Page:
There's no doubt that money can be made by owning shares of unprofitable businesses. For example, although Amazon.com made losses for many years after listing, if you had bought and held the shares since 1999, you would have made a fortune. Having said that, unprofitable companies are risky because they could potentially burn through all their cash and become distressed.
Given this risk, we thought we'd take a look at whether Alchemy Resources (ASX:ALY) shareholders should be worried about its cash burn. In this report, we will consider the company's annual negative free cash flow, henceforth referring to it as the 'cash burn'. We'll start by comparing its cash burn with its cash reserves in order to calculate its cash runway.
When Might Alchemy Resources Run Out Of Money?
You can calculate a company's cash runway by dividing the amount of cash it has by the rate at which it is spending that cash. In December 2019, Alchemy Resources had AU$1.2m in cash, and was debt-free. Looking at the last year, the company burnt through AU$1.1m. That means it had a cash runway of around 13 months as of December 2019. While that cash runway isn't too concerning, sensible holders would be peering into the distance, and considering what happens if the company runs out of cash. Depicted below, you can see how its cash holdings have changed over time.
How Is Alchemy Resources's Cash Burn Changing Over Time?
Because Alchemy Resources isn't currently generating revenue, we consider it an early-stage business. So while we can't look to sales to understand growth, we can look at how the cash burn is changing to understand how expenditure is trending over time. Even though it doesn't get us excited, the 33% reduction in cash burn year on year does suggest the company can continue operating for quite some time. Admittedly, we're a bit cautious of Alchemy Resources due to its lack of significant operating revenues. So we'd generally prefer stocks from this list of stocks that have analysts forecasting growth.
How Easily Can Alchemy Resources Raise Cash?
Even though it has reduced its cash burn recently, shareholders should still consider how easy it would be for Alchemy Resources to raise more cash in the future. Generally speaking, a listed business can raise new cash through issuing shares or taking on debt. Commonly, a business will sell new shares in itself to raise cash to drive growth. We can compare a company's cash burn to its market capitalisation to get a sense for how many new shares a company would have to issue to fund one year's operations.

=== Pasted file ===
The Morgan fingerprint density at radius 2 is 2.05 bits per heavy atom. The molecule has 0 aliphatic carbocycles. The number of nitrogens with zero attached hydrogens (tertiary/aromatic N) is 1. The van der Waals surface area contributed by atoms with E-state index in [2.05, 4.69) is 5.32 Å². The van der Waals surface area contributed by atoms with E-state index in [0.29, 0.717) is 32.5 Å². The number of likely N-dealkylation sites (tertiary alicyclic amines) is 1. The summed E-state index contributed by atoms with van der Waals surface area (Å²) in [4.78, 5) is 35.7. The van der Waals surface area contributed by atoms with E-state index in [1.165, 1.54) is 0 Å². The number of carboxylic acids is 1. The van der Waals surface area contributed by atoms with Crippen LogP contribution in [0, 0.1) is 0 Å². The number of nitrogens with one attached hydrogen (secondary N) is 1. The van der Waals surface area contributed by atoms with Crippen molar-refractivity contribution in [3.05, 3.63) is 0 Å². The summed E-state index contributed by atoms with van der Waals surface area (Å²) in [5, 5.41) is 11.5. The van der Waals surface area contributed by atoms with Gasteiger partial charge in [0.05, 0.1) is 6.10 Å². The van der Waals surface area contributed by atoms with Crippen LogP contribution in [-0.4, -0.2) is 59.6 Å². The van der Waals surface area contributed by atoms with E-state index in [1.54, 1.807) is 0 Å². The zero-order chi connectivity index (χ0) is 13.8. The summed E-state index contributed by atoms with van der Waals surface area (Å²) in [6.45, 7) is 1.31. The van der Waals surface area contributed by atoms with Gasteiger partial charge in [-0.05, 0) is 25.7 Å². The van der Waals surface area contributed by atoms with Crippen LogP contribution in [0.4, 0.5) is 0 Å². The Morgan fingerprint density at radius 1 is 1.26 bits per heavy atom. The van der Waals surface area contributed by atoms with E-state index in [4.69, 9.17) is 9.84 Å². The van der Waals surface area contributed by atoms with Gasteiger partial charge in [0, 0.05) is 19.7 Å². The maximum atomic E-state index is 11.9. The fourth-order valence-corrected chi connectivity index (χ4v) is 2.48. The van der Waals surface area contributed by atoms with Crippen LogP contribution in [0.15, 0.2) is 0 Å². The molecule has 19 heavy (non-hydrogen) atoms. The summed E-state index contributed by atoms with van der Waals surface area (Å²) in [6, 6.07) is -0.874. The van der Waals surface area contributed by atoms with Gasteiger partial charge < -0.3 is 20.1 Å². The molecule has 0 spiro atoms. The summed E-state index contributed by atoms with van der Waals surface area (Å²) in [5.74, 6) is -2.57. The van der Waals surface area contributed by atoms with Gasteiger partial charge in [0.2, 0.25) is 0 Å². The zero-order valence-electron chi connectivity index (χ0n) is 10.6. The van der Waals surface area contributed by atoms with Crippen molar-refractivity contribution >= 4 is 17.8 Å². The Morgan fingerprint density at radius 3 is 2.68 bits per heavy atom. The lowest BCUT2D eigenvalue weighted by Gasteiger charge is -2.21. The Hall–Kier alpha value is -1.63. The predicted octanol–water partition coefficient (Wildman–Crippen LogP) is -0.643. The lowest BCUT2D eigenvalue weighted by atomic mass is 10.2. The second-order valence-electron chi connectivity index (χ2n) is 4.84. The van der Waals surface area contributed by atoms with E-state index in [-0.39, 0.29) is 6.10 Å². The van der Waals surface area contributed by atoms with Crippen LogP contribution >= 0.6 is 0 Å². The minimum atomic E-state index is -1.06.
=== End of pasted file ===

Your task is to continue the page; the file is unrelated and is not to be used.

Alchemy Resources's cash burn of AU$1.1m is about 23% of its AU$5.0m market capitalisation. That's not insignificant, and if the company had to sell enough shares to fund another year's growth at the current share price, you'd likely witness fairly costly dilution.
Is Alchemy Resources's Cash Burn A Worry?
Even though its cash burn relative to its market cap makes us a little nervous, we are compelled to mention that we thought Alchemy Resources's cash burn reduction was relatively promising. We don't think its cash burn is particularly problematic, but after considering the range of factors in this article, we do think shareholders should be monitoring how it changes over time. Separately, we looked at different risks affecting the company and spotted 5 warning signs for Alchemy Resources (of which 2 are potentially serious!) you should know about.
Of course, you might find a fantastic investment by looking elsewhere. So take a peek at this free list of interesting companies, and this list of stocks growth stocks (according to analyst forecasts)
If you spot an error that warrants correction, please contact the editor at email@example.com. This article by Simply Wall St is general in nature. It does not constitute a recommendation to buy or sell any stock, and does not take account of your objectives, or your financial situation. Simply Wall St has no position in the stocks mentioned.
We aim to bring you long-term focused research analysis driven by fundamental data. Note that our analysis may not factor in the latest price-sensitive company announcements or qualitative material. Thank you for reading.